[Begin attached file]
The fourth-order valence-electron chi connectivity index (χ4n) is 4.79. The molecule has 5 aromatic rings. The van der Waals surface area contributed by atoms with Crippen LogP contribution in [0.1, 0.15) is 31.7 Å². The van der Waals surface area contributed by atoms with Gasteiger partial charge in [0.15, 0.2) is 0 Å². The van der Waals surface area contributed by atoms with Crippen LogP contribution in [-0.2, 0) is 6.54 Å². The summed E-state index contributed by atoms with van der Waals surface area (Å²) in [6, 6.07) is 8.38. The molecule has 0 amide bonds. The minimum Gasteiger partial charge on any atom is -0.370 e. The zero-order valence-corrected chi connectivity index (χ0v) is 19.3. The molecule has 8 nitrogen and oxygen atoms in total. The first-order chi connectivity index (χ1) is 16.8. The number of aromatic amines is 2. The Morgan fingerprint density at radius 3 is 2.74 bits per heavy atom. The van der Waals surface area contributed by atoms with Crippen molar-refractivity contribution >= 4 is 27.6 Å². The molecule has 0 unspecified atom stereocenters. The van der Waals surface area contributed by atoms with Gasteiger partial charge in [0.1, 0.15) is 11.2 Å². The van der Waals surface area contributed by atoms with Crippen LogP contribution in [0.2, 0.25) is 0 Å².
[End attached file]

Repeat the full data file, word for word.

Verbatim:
The fourth-order valence-electron chi connectivity index (χ4n) is 4.79. The molecule has 5 aromatic rings. The van der Waals surface area contributed by atoms with Crippen LogP contribution in [0.1, 0.15) is 31.7 Å². The van der Waals surface area contributed by atoms with Gasteiger partial charge in [0.15, 0.2) is 0 Å². The van der Waals surface area contributed by atoms with Crippen LogP contribution in [-0.2, 0) is 6.54 Å². The summed E-state index contributed by atoms with van der Waals surface area (Å²) in [6, 6.07) is 8.38. The molecule has 0 amide bonds. The minimum Gasteiger partial charge on any atom is -0.370 e. The zero-order valence-corrected chi connectivity index (χ0v) is 19.3. The molecule has 8 nitrogen and oxygen atoms in total. The first-order chi connectivity index (χ1) is 16.8. The number of aromatic amines is 2. The Morgan fingerprint density at radius 3 is 2.74 bits per heavy atom. The van der Waals surface area contributed by atoms with Crippen molar-refractivity contribution >= 4 is 27.6 Å². The molecule has 0 unspecified atom stereocenters. The van der Waals surface area contributed by atoms with Gasteiger partial charge in [0.1, 0.15) is 11.2 Å². The van der Waals surface area contributed by atoms with Crippen LogP contribution in [0.2, 0.25) is 0 Å².